Thomasina “Red Hawk Woman”, a member of the Wampanoag Nation, was passionate in her goal – the advancement of American Indian people. Her focus was always the American Indian, especially education and services.
Thomasina served as chairperson of the Virginia Council on Indians from 1994 when Governor Allen appointed her, until her death. She served on numerous other boards as well.
Education was important to Thomasina – it was her lifelong pursuit, not only for herself, but for all American Indians, who for generations were denied the right to attend public school. She received her Bachelor’s and Master’s of fine arts at Bishop Lee College; Master’s in Indian Studies, Harvard University, doctorate in special education, Catholic University.
Recurring battles with cancer did not stop her. Five days before her death, she lobbied Congress from a wheelchair. She worked for her people until the end. Thomasina “walked on” May 23, 1999.
Thomasina was an honorary member of the Chickahominy Tribe and Nansemond Tribe.
Federal Recognition for Virginia Indian Tribes was her mission and among her many dreams for Indian people.
A final blessing poem for her people…
“Oh Great Spirit, hear our plea. Always bring us back to Thee. Give us wisdom to understand those less fortunate than we. And if, per chance we should fall because we didn’t hear you call, Please, before the day goes by, Grant us another chance to try.”
Mary B. Wade, a blood-member of the Monacan Indian Nation, located on Bear Mountain in Amherst, Virginia, walked on April 18, 2003.
Mary’s seemingly endless source of energy has been called on many times on behalf of the Indian people of Virginia. Mary served two three-year terms as the Monacan representative to the Virginia Council on Indians (VCI), the state agency which deals with matters of concern to Virginia’s Indian residents.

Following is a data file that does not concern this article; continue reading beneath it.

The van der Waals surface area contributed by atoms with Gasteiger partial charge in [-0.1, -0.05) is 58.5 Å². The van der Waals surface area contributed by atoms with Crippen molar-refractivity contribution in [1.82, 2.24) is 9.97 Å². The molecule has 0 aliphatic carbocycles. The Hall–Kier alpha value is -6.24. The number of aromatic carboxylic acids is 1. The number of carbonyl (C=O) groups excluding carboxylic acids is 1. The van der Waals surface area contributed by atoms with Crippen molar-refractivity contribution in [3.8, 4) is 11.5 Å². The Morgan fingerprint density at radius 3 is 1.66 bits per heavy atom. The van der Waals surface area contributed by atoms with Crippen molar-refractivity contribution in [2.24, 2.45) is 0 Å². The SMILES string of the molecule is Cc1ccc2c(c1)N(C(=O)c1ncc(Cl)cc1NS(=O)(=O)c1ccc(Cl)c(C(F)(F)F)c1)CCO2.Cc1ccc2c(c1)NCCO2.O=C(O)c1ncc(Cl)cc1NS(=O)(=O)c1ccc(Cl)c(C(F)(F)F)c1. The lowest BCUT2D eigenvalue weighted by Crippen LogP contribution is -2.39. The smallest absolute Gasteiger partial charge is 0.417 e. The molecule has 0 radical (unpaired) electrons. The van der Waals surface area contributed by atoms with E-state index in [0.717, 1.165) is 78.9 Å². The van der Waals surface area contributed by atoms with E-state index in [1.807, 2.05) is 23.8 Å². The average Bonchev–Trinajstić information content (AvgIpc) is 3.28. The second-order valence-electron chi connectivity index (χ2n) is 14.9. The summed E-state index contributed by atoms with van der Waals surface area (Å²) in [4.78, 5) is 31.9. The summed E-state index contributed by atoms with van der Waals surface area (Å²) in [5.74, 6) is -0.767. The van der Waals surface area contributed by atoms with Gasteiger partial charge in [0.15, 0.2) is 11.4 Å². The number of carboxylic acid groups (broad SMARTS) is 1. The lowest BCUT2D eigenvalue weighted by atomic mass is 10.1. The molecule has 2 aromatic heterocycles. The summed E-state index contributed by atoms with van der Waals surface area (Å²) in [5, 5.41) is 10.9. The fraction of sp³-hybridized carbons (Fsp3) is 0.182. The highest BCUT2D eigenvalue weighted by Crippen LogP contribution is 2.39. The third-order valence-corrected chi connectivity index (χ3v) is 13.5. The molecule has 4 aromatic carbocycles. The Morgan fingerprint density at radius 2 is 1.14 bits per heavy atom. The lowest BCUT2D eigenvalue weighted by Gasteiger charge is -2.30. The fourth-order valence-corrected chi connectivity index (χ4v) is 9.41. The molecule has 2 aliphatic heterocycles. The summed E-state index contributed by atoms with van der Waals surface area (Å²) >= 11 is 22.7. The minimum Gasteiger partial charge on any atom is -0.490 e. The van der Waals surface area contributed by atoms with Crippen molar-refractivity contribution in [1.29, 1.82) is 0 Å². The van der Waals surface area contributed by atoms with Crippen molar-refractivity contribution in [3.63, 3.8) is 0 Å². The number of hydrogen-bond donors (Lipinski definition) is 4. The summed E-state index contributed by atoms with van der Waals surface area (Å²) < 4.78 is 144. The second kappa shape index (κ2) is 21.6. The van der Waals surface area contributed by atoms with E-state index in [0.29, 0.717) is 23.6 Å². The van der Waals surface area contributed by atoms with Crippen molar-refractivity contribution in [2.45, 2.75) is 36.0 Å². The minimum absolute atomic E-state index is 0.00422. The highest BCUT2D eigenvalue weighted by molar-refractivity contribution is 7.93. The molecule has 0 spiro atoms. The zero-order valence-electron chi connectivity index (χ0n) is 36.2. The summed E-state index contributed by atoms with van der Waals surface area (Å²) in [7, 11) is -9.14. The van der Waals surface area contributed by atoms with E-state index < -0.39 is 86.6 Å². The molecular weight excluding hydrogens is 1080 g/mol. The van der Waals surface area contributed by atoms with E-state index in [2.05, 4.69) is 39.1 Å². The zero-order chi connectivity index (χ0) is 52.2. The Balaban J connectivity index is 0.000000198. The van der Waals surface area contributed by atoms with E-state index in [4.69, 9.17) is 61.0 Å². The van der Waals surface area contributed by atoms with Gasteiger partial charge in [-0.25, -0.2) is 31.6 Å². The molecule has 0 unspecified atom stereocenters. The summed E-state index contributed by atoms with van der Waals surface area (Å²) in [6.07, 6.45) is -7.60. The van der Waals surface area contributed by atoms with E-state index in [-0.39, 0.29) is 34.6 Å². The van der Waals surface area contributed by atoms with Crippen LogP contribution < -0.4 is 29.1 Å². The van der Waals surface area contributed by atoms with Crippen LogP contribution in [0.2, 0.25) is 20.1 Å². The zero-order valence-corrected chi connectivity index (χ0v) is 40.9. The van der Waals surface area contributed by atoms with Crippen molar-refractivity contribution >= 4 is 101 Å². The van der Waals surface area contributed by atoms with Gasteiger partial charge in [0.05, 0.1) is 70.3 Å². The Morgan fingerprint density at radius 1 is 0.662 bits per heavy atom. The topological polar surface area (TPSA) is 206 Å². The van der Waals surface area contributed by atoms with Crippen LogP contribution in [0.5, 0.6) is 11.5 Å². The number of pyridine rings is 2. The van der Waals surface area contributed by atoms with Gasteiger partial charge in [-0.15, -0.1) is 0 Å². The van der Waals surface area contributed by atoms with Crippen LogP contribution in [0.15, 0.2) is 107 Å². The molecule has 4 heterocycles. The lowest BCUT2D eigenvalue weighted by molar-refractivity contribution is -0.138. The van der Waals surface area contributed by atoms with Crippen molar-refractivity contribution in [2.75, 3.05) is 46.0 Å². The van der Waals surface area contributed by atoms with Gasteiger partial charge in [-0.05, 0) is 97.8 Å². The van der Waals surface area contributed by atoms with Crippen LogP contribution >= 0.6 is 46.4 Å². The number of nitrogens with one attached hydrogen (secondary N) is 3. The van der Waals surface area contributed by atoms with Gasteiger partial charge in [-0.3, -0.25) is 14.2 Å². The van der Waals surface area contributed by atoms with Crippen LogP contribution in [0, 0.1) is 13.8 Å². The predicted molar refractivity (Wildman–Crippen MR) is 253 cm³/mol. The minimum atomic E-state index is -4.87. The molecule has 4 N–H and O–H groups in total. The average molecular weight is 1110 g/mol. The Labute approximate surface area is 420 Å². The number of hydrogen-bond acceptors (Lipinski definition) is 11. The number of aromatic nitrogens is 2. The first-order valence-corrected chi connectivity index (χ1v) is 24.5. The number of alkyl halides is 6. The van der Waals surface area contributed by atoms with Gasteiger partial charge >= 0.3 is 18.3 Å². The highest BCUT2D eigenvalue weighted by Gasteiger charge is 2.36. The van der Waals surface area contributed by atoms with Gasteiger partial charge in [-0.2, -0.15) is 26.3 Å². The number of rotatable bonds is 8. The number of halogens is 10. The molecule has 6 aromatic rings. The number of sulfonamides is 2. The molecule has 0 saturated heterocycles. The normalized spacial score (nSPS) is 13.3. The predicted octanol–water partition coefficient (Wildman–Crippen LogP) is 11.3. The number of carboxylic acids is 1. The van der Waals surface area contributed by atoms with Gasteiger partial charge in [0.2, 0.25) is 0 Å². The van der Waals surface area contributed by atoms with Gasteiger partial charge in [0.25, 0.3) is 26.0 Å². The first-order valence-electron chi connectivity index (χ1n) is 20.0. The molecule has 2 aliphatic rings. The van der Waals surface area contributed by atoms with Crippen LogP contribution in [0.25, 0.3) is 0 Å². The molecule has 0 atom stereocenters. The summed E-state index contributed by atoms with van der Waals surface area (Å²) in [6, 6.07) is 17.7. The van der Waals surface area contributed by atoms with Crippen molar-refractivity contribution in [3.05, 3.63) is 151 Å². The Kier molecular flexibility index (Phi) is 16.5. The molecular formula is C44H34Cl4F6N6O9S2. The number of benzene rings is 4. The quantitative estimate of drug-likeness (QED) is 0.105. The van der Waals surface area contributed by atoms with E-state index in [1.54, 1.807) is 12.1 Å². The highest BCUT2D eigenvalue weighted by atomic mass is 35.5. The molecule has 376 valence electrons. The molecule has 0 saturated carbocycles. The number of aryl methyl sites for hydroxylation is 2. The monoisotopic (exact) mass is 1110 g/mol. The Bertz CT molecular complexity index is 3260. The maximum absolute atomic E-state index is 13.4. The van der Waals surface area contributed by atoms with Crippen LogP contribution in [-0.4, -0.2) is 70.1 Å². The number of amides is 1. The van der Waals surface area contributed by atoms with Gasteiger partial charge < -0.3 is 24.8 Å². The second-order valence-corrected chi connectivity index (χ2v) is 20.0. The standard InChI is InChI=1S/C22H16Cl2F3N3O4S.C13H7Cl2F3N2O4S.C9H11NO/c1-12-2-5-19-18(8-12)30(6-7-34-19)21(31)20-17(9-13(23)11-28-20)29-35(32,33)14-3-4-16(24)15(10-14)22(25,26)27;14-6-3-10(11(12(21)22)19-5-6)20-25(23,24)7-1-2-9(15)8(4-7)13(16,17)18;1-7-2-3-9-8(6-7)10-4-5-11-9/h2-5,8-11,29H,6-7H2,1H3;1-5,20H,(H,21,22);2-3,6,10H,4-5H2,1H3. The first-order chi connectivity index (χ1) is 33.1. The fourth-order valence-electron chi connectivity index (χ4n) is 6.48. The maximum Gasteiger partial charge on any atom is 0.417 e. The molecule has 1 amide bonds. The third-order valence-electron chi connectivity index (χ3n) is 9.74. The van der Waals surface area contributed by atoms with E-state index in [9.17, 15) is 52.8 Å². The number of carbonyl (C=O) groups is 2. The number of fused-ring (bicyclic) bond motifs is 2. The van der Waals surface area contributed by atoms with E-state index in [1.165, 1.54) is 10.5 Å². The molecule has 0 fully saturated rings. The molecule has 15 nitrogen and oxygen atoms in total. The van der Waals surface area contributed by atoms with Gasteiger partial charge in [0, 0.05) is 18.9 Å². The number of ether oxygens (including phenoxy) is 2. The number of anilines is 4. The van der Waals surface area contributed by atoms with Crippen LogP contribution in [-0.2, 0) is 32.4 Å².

Mary served in various capacities on the VCI, including the Virginia Department of Corrections as a member of the Committee on Religious Rights of Indian Inmates. She was also a member of the Virginia Cultural Network, participating in planning for the Jamestown 2007 Commemoration.
As a member of VCI, Mary was a protege’ of the late Thomasina Jordan, Chair of the VCI and an ardent activist for Indian rights. With the support and encouragement of Thomasina, Mary became active in the legislative process, testifying at many General Assembly committee hearings on VCI-sponsored legislation. Some of the legislation which Mary was instrumental in getting passed included: sale and possession of animal parts for Virginia’s Indian residents use in ceremonies and regalia; re-instatement of the Virginia Tribes’s treaty rights to hunt and fish without a license; and design and introduction of a license plate to commemorate Virginia’s Indian heritage.
In 1999, Mary became active in the quest for Federal Government recognition of the Virginia Tribes. That year, a resolution was introduced in the General Assembly requesting the United States Congress to grant Federal recognition to Virginia’s Indian Tribes. Following passage of this resolution, Mary scheduled meetings with Congressmen in Washington D.C. and assisted with drafting the initial legislation in the House of Representatives.
When the Tribes realized the need for an independent organization to work towards Federal recognition, Mary was the focal point in incorporating the Virginia Indian Tribal Alliance for Life (VITAL) and served as its founding president. She also helped set policy and direction for the organization, was active in its fundraising activities and acted as the liaison between the Tribes and the lobbyist.
Mary also served as the Monacan Nation representative to The United Indians of Virginia, a non-profit organization of the Virginia Tribes. Al Wade, her husband of 22 years, encouraged and supported her work with her people. He shares her dream of federal recognition for the Virginia tribes.